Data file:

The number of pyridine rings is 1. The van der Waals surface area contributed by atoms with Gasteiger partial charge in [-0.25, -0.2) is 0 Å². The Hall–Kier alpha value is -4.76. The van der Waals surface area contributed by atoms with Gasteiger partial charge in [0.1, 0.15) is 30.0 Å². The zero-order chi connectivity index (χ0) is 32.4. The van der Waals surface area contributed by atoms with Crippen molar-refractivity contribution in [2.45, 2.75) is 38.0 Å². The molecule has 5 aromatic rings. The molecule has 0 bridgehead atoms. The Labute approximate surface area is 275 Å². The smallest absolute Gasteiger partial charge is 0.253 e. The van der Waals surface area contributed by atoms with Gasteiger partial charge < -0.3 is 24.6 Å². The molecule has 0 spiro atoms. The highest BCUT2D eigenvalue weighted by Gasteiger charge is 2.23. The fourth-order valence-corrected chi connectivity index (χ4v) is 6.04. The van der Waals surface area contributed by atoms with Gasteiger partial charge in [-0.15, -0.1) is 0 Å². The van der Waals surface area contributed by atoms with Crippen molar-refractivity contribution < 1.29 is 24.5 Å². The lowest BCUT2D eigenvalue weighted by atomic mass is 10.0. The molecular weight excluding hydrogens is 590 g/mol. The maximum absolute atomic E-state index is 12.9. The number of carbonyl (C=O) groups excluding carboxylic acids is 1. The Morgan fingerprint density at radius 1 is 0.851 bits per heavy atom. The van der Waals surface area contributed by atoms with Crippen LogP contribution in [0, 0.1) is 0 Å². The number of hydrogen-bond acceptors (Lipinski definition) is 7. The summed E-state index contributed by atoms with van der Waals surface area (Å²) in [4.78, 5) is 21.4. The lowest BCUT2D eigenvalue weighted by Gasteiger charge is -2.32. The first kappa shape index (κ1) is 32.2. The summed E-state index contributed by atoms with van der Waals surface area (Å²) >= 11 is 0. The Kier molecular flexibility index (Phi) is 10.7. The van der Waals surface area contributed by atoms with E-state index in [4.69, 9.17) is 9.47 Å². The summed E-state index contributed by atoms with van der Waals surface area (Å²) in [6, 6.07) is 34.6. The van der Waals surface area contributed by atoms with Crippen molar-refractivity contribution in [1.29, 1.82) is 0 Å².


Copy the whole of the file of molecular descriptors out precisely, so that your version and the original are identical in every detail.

The number of pyridine rings is 1. The van der Waals surface area contributed by atoms with Gasteiger partial charge in [-0.25, -0.2) is 0 Å². The Hall–Kier alpha value is -4.76. The van der Waals surface area contributed by atoms with Gasteiger partial charge in [0.1, 0.15) is 30.0 Å². The zero-order chi connectivity index (χ0) is 32.4. The van der Waals surface area contributed by atoms with Crippen molar-refractivity contribution in [2.45, 2.75) is 38.0 Å². The molecule has 5 aromatic rings. The molecule has 0 bridgehead atoms. The Labute approximate surface area is 275 Å². The smallest absolute Gasteiger partial charge is 0.253 e. The van der Waals surface area contributed by atoms with Gasteiger partial charge < -0.3 is 24.6 Å². The molecule has 0 spiro atoms. The highest BCUT2D eigenvalue weighted by Gasteiger charge is 2.23. The fourth-order valence-corrected chi connectivity index (χ4v) is 6.04. The van der Waals surface area contributed by atoms with Gasteiger partial charge in [-0.15, -0.1) is 0 Å². The van der Waals surface area contributed by atoms with Crippen molar-refractivity contribution < 1.29 is 24.5 Å². The lowest BCUT2D eigenvalue weighted by atomic mass is 10.0. The molecular weight excluding hydrogens is 590 g/mol. The maximum absolute atomic E-state index is 12.9. The number of carbonyl (C=O) groups excluding carboxylic acids is 1. The Morgan fingerprint density at radius 1 is 0.851 bits per heavy atom. The van der Waals surface area contributed by atoms with Crippen LogP contribution in [0, 0.1) is 0 Å². The number of hydrogen-bond acceptors (Lipinski definition) is 7. The summed E-state index contributed by atoms with van der Waals surface area (Å²) in [4.78, 5) is 21.4. The lowest BCUT2D eigenvalue weighted by Gasteiger charge is -2.32. The first kappa shape index (κ1) is 32.2. The summed E-state index contributed by atoms with van der Waals surface area (Å²) >= 11 is 0. The Kier molecular flexibility index (Phi) is 10.7. The van der Waals surface area contributed by atoms with E-state index in [4.69, 9.17) is 9.47 Å². The summed E-state index contributed by atoms with van der Waals surface area (Å²) in [6, 6.07) is 34.6. The van der Waals surface area contributed by atoms with Crippen molar-refractivity contribution in [1.29, 1.82) is 0 Å².